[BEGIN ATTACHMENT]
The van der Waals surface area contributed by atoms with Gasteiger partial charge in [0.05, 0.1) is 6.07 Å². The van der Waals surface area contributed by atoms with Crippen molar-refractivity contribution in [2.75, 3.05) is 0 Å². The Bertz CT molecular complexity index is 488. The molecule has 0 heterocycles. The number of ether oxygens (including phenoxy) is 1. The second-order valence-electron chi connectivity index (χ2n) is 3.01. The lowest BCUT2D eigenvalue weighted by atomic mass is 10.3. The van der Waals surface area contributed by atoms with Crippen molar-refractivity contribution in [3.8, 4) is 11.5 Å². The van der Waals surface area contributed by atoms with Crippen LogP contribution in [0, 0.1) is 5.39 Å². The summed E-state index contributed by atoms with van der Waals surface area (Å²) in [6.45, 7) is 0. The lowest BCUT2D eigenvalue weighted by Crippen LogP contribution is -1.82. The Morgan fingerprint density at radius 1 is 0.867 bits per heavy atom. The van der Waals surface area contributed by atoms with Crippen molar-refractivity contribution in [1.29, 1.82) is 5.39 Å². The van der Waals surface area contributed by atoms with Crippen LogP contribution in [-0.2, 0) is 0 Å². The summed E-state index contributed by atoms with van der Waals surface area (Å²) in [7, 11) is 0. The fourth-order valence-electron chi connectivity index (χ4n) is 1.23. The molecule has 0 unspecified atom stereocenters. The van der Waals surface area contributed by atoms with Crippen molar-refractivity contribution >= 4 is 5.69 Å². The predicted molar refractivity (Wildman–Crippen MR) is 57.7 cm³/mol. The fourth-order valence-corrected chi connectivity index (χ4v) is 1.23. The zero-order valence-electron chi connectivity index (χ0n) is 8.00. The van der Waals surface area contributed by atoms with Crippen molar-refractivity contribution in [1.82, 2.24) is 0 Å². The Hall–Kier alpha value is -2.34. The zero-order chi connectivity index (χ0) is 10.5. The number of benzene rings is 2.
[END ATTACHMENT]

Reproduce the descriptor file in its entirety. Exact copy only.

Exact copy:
The van der Waals surface area contributed by atoms with Gasteiger partial charge in [0.05, 0.1) is 6.07 Å². The van der Waals surface area contributed by atoms with Crippen molar-refractivity contribution in [2.75, 3.05) is 0 Å². The Bertz CT molecular complexity index is 488. The molecule has 0 heterocycles. The number of ether oxygens (including phenoxy) is 1. The second-order valence-electron chi connectivity index (χ2n) is 3.01. The lowest BCUT2D eigenvalue weighted by atomic mass is 10.3. The van der Waals surface area contributed by atoms with Crippen molar-refractivity contribution in [3.8, 4) is 11.5 Å². The van der Waals surface area contributed by atoms with Crippen LogP contribution in [0, 0.1) is 5.39 Å². The summed E-state index contributed by atoms with van der Waals surface area (Å²) in [6.45, 7) is 0. The lowest BCUT2D eigenvalue weighted by Crippen LogP contribution is -1.82. The Morgan fingerprint density at radius 1 is 0.867 bits per heavy atom. The van der Waals surface area contributed by atoms with Crippen molar-refractivity contribution in [1.29, 1.82) is 5.39 Å². The van der Waals surface area contributed by atoms with Crippen LogP contribution in [-0.2, 0) is 0 Å². The summed E-state index contributed by atoms with van der Waals surface area (Å²) in [7, 11) is 0. The fourth-order valence-electron chi connectivity index (χ4n) is 1.23. The molecule has 0 unspecified atom stereocenters. The van der Waals surface area contributed by atoms with Crippen molar-refractivity contribution >= 4 is 5.69 Å². The predicted molar refractivity (Wildman–Crippen MR) is 57.7 cm³/mol. The fourth-order valence-corrected chi connectivity index (χ4v) is 1.23. The zero-order valence-electron chi connectivity index (χ0n) is 8.00. The van der Waals surface area contributed by atoms with Crippen molar-refractivity contribution in [1.82, 2.24) is 0 Å². The Hall–Kier alpha value is -2.34. The zero-order chi connectivity index (χ0) is 10.5. The number of benzene rings is 2.